One could have the best of both worlds (lightness & durability of fiberglass) with this 3M product.
fellers.com/3m/cat/3m-colored-patterned-wrap-vinyls/sub/wood-grain-vinyl
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Old 09-23-2014, 08:15 PM   #76
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This company makes all kinds of vinyl, some specifically for curved surfaces.

Graphic Products - Graphic Products
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Old 09-23-2014, 08:58 PM   #77
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We have an Oliver (our second one actually) and we love the white interior. As far as it looking "institutional...like a hospital" I'm unclear on where that notion has come from. I've worked in the largest hospital in rural America for the last 40 years and I can't think of a single white wall in all of its several million square feet. Don't misunderstand, I love wood. Our home has a custom built oak library and it's beautiful (I know, I built it.) The problem I have with the "wood" in most of our trailers is that it is not cabinet grade hardwood rather being, at best, nice Veneered Plywood going downhill toward MDF or vinyl covered whatever. I agree that a colored gel-coat on the interior would be nice but not very feasible from a production standpoint. Besides, the white gel-coat is the most versatile as a basis for any color palate.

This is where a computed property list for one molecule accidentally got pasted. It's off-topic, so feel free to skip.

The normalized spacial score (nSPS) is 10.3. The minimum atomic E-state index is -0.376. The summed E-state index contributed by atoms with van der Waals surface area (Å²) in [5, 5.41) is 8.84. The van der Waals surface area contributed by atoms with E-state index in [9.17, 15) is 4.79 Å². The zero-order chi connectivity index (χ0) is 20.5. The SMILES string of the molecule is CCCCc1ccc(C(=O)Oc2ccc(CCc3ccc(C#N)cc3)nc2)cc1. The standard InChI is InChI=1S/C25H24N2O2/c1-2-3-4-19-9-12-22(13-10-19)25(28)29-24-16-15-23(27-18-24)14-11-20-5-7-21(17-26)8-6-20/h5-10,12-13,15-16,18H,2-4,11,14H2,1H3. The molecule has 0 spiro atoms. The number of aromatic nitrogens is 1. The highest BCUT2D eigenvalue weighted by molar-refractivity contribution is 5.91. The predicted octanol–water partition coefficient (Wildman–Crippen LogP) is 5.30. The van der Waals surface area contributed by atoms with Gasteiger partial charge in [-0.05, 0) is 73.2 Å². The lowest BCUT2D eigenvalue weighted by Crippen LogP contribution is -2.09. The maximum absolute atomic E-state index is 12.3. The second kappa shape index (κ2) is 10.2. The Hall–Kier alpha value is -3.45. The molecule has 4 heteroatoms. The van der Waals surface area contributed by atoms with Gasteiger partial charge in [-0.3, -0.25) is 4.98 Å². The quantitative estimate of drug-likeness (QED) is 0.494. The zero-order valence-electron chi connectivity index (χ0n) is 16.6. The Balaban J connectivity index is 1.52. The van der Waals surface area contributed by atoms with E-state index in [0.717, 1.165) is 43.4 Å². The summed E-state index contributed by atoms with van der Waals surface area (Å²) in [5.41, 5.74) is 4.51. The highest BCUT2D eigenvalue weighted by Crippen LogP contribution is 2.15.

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Old 09-23-2014, 11:16 PM   #78
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Our intention is to create a modern, "mid-century" design aesthetic with the interior. In fact, our furniture has been inspired by that of some pieces designed by Charles and Ray Eames. Because the space is relatively compact, the cabinetry must feature clean lines, simple forms, and light tones.

I don't agree that fiberglass furniture is necessarily lighter than wood. In our case, much depends upon construction methodology and material choices. However, you won't ever find MDF, particleboard, or any other "fake" wood used anywhere on the Nest.


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Old 09-25-2014, 02:13 PM   #79
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More tooling updates!